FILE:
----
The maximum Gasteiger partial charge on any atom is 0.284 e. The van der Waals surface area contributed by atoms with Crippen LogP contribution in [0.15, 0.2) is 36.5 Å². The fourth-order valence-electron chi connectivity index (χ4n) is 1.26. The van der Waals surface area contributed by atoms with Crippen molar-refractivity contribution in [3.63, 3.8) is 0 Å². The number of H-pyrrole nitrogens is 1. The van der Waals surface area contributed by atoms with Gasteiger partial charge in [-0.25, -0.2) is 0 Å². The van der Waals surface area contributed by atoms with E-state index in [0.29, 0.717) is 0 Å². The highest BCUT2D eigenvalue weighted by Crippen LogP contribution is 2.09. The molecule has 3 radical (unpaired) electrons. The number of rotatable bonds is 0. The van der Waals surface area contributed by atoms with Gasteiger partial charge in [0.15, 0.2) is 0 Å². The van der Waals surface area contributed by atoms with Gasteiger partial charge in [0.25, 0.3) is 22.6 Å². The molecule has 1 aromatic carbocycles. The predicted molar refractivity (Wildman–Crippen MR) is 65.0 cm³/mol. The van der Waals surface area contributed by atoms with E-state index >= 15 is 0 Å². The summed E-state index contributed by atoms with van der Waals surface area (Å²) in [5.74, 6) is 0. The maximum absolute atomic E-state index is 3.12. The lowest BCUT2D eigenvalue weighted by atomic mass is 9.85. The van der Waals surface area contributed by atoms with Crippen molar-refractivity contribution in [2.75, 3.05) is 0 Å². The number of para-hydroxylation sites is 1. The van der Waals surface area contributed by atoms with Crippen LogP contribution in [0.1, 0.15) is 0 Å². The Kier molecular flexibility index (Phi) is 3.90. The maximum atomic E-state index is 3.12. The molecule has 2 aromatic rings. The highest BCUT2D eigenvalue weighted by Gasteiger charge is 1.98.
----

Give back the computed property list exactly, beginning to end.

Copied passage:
The maximum Gasteiger partial charge on any atom is 0.284 e. The van der Waals surface area contributed by atoms with Crippen LogP contribution in [0.15, 0.2) is 36.5 Å². The fourth-order valence-electron chi connectivity index (χ4n) is 1.26. The van der Waals surface area contributed by atoms with Crippen molar-refractivity contribution in [3.63, 3.8) is 0 Å². The number of H-pyrrole nitrogens is 1. The van der Waals surface area contributed by atoms with Gasteiger partial charge in [-0.25, -0.2) is 0 Å². The van der Waals surface area contributed by atoms with E-state index in [0.29, 0.717) is 0 Å². The highest BCUT2D eigenvalue weighted by Crippen LogP contribution is 2.09. The molecule has 3 radical (unpaired) electrons. The number of rotatable bonds is 0. The van der Waals surface area contributed by atoms with Gasteiger partial charge in [0.15, 0.2) is 0 Å². The van der Waals surface area contributed by atoms with Gasteiger partial charge in [0.25, 0.3) is 22.6 Å². The molecule has 1 aromatic carbocycles. The predicted molar refractivity (Wildman–Crippen MR) is 65.0 cm³/mol. The van der Waals surface area contributed by atoms with E-state index >= 15 is 0 Å². The summed E-state index contributed by atoms with van der Waals surface area (Å²) in [5.74, 6) is 0. The maximum absolute atomic E-state index is 3.12. The lowest BCUT2D eigenvalue weighted by atomic mass is 9.85. The van der Waals surface area contributed by atoms with Crippen molar-refractivity contribution in [2.75, 3.05) is 0 Å². The number of para-hydroxylation sites is 1. The van der Waals surface area contributed by atoms with Crippen LogP contribution in [0.1, 0.15) is 0 Å². The Kier molecular flexibility index (Phi) is 3.90. The maximum atomic E-state index is 3.12. The molecule has 2 aromatic rings. The highest BCUT2D eigenvalue weighted by Gasteiger charge is 1.98.